This site gives you contact information for the person for each piece of vacant public land who we think has the ability to tell you it's status and give you permission to use it. Sometimes our sluething is off -- or sometimes people change jobs. When you call, start by asking if they are the person you should speak to about a vacant property in North/South Brooklyn. If they're not, ask who is (and remember to tell 596 Acres!).

If they are, tell them you are calling from a neighborhood organization. Describe the lot, how long it's been empty. Give the Block and Lot number and maybe the address. 
Say your group is interested in getting permission to do a temporary project/garden/playground/movie theater/farm/free school/etc. on that site. Emphasize that you realize the agency has plans for the site that will eventually be impletemented -- your group just wants to use it this year/ this season/ until the plans are solidified. 
Ask if such an interim use plan would be compatible with the agency's timeline for the "real" plan. Say you would like to sign a license agreement that would be revokable at any time -- offer to send a sample.

Make sure you get the email of the person who you are talking to. Follow up with a note and copy We can help you negotiate the licence. 

We would also love to get a note from you describing what you learned on the phone -- add your Note to the page for the lot you are calling about so that we can all learn from your experience. 



So Much Progress - So Little Acrage

27 March 2012

0.329 acres have been activated by community groups who found out that vacant land in their neighborhoods was actually public land. That tiny amount is all of the Java Street Garden Collaborative, Feedback Farms/A Small Green Patch and 462 Halsey. We have a long long way to go.

596 Acres Testifies Before City Council Parks Budget Hearing In Support of NYC Funding GreenThumb

22 March 2012

GreenThumb gets no funding from New York City. Here's what we have to say about that:

"My name is Paula Segal. I am here representing a community-based project called 596 Acres. I am here today to testify for city council funding for community driven parks projects and, specifically city funding for the GreenThumb program.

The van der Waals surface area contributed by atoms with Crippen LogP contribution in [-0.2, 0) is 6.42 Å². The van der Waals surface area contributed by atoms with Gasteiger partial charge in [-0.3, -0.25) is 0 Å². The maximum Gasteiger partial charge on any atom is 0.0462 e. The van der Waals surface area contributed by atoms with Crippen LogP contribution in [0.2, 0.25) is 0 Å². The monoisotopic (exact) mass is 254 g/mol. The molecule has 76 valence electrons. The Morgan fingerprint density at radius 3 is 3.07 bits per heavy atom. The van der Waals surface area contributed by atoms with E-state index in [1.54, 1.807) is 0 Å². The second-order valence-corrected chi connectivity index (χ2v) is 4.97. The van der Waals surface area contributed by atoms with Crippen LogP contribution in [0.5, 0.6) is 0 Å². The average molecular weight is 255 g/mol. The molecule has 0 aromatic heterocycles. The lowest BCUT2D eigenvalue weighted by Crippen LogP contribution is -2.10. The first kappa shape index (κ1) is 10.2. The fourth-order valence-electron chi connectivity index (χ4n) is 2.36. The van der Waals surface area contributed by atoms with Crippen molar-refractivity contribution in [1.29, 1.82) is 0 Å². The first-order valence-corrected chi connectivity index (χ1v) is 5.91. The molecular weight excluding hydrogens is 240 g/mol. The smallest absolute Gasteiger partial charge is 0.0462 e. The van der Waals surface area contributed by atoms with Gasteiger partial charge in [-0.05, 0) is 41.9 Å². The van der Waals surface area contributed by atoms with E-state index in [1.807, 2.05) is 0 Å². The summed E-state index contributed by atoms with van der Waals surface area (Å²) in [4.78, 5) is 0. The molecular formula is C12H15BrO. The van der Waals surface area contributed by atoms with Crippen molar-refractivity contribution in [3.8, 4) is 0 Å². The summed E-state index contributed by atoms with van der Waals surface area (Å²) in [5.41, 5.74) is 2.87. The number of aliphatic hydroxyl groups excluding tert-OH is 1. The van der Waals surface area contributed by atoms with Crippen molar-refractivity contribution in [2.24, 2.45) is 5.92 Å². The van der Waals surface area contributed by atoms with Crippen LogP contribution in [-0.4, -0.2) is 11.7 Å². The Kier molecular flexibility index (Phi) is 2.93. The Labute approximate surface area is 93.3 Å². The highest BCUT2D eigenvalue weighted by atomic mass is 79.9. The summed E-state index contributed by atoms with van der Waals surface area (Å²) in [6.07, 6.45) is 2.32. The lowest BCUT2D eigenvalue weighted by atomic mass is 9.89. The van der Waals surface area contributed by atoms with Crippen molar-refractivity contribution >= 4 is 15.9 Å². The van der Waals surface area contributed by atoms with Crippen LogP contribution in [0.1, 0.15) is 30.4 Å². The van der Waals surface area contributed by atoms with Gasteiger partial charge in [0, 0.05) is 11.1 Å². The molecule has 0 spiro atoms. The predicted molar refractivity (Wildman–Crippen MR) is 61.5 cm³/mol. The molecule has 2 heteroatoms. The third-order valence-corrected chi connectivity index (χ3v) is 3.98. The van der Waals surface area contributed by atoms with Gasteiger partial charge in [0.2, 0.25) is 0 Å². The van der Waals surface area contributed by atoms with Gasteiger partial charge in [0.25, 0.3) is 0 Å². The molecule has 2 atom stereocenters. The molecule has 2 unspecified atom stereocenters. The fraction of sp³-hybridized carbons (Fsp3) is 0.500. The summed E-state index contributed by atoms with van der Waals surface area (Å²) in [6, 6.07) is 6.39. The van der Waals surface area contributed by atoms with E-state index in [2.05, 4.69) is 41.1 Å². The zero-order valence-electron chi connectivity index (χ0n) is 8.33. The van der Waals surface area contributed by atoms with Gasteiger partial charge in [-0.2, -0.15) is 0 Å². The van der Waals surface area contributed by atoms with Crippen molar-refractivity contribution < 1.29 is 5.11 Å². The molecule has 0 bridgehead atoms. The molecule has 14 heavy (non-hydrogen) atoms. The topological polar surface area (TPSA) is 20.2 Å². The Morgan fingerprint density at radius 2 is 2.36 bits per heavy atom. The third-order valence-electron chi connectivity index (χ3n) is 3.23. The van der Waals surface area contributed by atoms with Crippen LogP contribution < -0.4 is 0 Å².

596 Acres connects communities with land resources around them to enable the formation of community-controlled public spaces where New Yorkers can work together and play together in their own neighborhoods. Our project is a data project -- we use maps and hand-made signs to identify unused public land in Brooklyn. Our pilot project, which started by labeling a dozen unused Housing Preservation and Development sites last summer and supporting community members who saw those signs in navigating the existing processes for getting access. Three of those sites are now GreenThumb gardens -- the Java Street Garden Collaborative in Greenpoint, Feedback Farms in Gowanus and 462 Halsey Community Gardens in Bedford Stuyvesant. 

GreenThumb provides materials and gardening support for gardens on public land. They provided an already-established process for these three community groups to actually open their fences and put public land to use that the people who live right near those lands could control and use for recreation and food production. Without the help and support of GreenThumb, these groups would be going it alone and would likely still be weedy, vacant lots behind fences. 

One of the things that I find myself doing a lot as a community advocate through 596 Acres is telling community members not to give up -- GreenThumb is swamped. Sometimes materials take a long time to arrive. Sometimes emails take a long time to get answered. City funding for this crucial program that is serving the needs of New Yorkers who want to work together to create community controlled spaces would increase the capacity of the program, and have the effect of increasing the capacity of all New Yorkers to affect the use of our common lands in our own communities. 

596 Acres is here today to ask the City Council to use the Parks budget process as an opportunity to add city funding to GreenThumb. Even a small amount of funding added directly from the City budget would immediately increase green space capacity in our neighborhoods, especially those where parks are scarce." 

A really nice sample letter